There were mishaps along the way. Facts and figures got the better of several politicians, with Diane Abbott the most obvious victim. “If we recruit the 10,000 policemen and women over a four-year period,” she told LBC’s Nick Ferrari in an agonising exchange, “we believe it will be about £300,000.” “£300,000 for 10,000 police officers?”, the host replied, incredulous: “What are you paying them?”
A month later, in a Sky interview, she seemed woefully unaware of a terrorism inquiry report. Within days, she stepped down from the Shadow Home Secretary role, citing a period of ill health.
Unveiling Labour’s plans to offer free childcare for two-year-olds, Corbyn stumbled live on Woman’s Hour. “It’s quite troubling,” presenter Emma Barnett said to the party leader: “This is a policy you’re launching today and you don’t know how much it’s going to cost.” The party’s retort? ‘Ah, but we have costings somewhere.’ John McDonnell wrote of Labour’s pledges: “No other party comes close to offering the same level of detail, least of all the Tories – the only numbers to appear in their manifesto are page numbers.”
In the interests of fairness, it is worth stating too that Andrew Mitchell couldn’t state the minimum wage during a bizarre van-based encounter with Victoria Derbyshire. And notable too, the fact that May refused every opportunity to directly debate her opposite numbers. Amber Rudd was instead wheeled out to the BBC’s debate in Cambridge, just two days after the death of her father.
No discussion of the 2017 election can be complete without mention of the two terror incidents that twice suspended campaigning. The first, in Manchester, killed 22 Ariana Grande fans, including seven children. Less than a fortnight later, on the eve of a tribute concert for the victims, a further attack killed eight people at London Bridge and Borough Market. It was an unprecedented backdrop to an unprecedented election.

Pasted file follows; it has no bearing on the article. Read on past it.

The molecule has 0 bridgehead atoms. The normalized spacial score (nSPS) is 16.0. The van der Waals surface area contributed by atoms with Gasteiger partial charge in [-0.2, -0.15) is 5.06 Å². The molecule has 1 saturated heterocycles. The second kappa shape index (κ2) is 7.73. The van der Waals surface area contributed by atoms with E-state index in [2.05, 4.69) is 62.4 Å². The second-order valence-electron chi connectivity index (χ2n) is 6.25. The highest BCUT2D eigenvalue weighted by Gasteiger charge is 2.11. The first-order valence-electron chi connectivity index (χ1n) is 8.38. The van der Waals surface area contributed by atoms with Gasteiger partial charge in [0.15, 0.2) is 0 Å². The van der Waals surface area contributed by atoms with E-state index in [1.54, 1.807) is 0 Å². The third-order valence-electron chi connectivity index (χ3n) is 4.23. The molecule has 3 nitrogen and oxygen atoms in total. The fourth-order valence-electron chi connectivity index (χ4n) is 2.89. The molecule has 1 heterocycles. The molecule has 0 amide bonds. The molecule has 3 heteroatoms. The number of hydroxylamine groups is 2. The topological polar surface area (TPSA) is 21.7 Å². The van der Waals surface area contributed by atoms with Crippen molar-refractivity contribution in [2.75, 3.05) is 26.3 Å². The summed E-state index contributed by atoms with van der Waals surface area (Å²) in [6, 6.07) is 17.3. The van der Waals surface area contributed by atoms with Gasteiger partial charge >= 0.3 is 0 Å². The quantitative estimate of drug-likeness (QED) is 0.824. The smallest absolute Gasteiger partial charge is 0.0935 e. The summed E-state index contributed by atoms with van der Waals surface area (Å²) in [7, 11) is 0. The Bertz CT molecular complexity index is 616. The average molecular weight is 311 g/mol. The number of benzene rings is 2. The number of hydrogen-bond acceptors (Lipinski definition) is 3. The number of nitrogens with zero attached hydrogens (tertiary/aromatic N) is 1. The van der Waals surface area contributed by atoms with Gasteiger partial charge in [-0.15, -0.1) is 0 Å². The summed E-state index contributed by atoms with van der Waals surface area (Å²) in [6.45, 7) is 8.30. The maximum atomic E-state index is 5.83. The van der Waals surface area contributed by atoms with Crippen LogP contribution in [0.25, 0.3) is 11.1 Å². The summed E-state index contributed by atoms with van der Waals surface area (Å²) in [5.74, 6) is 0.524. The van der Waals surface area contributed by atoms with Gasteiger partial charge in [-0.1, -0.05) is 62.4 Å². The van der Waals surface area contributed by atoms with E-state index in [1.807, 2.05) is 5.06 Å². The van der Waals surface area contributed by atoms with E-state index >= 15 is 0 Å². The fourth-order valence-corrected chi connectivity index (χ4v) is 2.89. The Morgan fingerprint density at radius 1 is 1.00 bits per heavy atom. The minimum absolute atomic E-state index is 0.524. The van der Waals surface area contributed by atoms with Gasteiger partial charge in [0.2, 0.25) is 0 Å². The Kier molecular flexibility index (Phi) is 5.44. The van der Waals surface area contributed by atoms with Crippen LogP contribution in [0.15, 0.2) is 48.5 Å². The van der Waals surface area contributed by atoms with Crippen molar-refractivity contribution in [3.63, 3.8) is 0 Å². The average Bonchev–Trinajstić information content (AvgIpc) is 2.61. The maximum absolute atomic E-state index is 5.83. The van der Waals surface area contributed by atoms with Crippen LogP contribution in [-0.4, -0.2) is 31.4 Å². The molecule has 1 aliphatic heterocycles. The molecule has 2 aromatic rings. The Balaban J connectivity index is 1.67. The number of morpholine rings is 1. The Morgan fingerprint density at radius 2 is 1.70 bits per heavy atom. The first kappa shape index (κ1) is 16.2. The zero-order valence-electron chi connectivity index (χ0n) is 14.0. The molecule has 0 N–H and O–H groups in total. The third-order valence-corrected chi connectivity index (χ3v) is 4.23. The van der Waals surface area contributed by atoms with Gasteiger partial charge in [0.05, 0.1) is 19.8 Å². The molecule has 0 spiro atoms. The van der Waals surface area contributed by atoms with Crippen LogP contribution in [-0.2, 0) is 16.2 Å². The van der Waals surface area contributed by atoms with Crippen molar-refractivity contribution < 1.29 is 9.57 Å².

At the Maidenhead count overnight, the devastation of the Tories’ defeat was painted on May’s face: she looked far from “strong and stable”, tired and weak, and one BBC commentator suggested her heavy makeup may be hiding earlier tears.
Yet she moved fast to secure an ‘understanding’ with the Northern Irish rightwing Democratic Unionists and soon after noon she was en-route to Buckingham Palace. As ever with Her Majesty’s audiences, the outside world can only imagine what was said behind closed doors. But it’s probably safe to assume there was a lack of purring today.
Just 30 minutes later, back at Downing Street, May announced her intention to form a government to “provide certainty and lead Britain forward at this critical time for our country”. The speech’s text was like the usual valedictories delivered from the lectern outside Number 10, as a new period of government begins. But listening to May’s voice, you could hear hints of the humiliation she has suffered overnight.
Today, calls for May’s resignation – from Corbyn, Tim Farron, and some of her own MPs – have gone unanswered. The word from within CCHQ is that now is not the time for a fresh party leadership vote. But any hopes May has of a full five-year term are surely out of the window: there is even discussion of a second election before the end of the year.
In the immortal words of Brenda from Bristol: “You’re joking. Not another one? Oh for God’s sake… I can’t stand this.”
“There’s too much politics going at the moment.”
Well, Brenda: it seems there’s plenty more to come.